Do you remember summer evenings with sticky watermelon juice all over your hands and face, and big shiny black seeds to spit out? Those days seem to have come and gone, with seedless varieties taking the work out of the job of eating melons for us. Has convenience replaced flavor?

Melissa at the Traveler’s Lunchbox seems to think so. Her lyrical post “Melons of Memory” is an ode to a childhood summer’s day when her father, after patiently waiting for the local melons to finally come ripe, would bring one home for the family to share.

[T]aking the biggest knife he had, my dad would divide the melon’s stubborn midsection into massive slices, like rounds cut from the trunk of an ancient tree, sometimes so big they would dwarf the dinner plates he put them on. We would use both fork and knife to attack them, as if they were steaks instead of pieces of fruit on our plates, and we would always start from the center of the slice—the crispest, sweetest part—and work our way outwards.

Her sadness is that modern melons, while bred for their lack of seeds, seem to have lost their flavor along the way.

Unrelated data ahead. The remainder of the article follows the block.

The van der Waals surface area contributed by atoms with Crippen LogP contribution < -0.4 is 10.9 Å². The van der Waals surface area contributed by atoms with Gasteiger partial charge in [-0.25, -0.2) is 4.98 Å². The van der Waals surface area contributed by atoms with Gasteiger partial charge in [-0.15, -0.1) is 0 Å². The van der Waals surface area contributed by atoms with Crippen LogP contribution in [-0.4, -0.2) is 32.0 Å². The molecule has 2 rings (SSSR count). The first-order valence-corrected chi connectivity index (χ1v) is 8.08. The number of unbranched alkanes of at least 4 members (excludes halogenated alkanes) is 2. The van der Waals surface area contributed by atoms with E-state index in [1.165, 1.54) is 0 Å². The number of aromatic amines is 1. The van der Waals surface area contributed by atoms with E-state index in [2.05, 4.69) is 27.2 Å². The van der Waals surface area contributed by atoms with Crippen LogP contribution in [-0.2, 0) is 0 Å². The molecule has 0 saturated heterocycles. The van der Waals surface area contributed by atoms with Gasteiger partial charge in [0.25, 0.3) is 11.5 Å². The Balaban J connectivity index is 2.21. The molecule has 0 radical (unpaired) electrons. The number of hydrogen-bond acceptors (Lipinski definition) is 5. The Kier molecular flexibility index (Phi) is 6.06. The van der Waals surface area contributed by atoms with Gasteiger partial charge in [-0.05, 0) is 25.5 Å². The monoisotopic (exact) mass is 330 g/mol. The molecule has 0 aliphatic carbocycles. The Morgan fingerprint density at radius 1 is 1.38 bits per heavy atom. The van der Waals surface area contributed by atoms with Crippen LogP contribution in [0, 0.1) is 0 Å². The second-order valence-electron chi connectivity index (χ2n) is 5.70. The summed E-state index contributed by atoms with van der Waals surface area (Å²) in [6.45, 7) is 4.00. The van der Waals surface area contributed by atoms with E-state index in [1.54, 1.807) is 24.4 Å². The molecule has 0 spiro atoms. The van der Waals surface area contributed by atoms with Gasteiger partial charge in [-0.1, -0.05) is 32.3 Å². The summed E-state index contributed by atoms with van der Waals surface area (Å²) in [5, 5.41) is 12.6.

[T]hose exquisite, oblong watermelons of my youth are becoming an endangered species, replaced by a growing preference for hybrid seedless varieties. … I can only assume that the people buying into these new-fangled hybrids have never actually tasted a truly good watermelon. The differences between the two, at least to my tastebuds, are gargantuan; where the seeded melon is complex, floral, and slightly acidic, the seedless melon is watery and cloying with only the barest whisper of that quintessential watermelon flavor.

Her paean to watermelons lost is lovely, and certainly true to my experience. These days melons seem mushy, without the heavily granular texture I remember from when I was a kid. Melissa offers a recipe for what to do with subpar melons, which looks lovely, but it’s not the same.

There are other things lost along the way as well. With the prevalence of seedless watermelons does that mean no more watermelon-seed spitting competitions? That’s a serious bummer.

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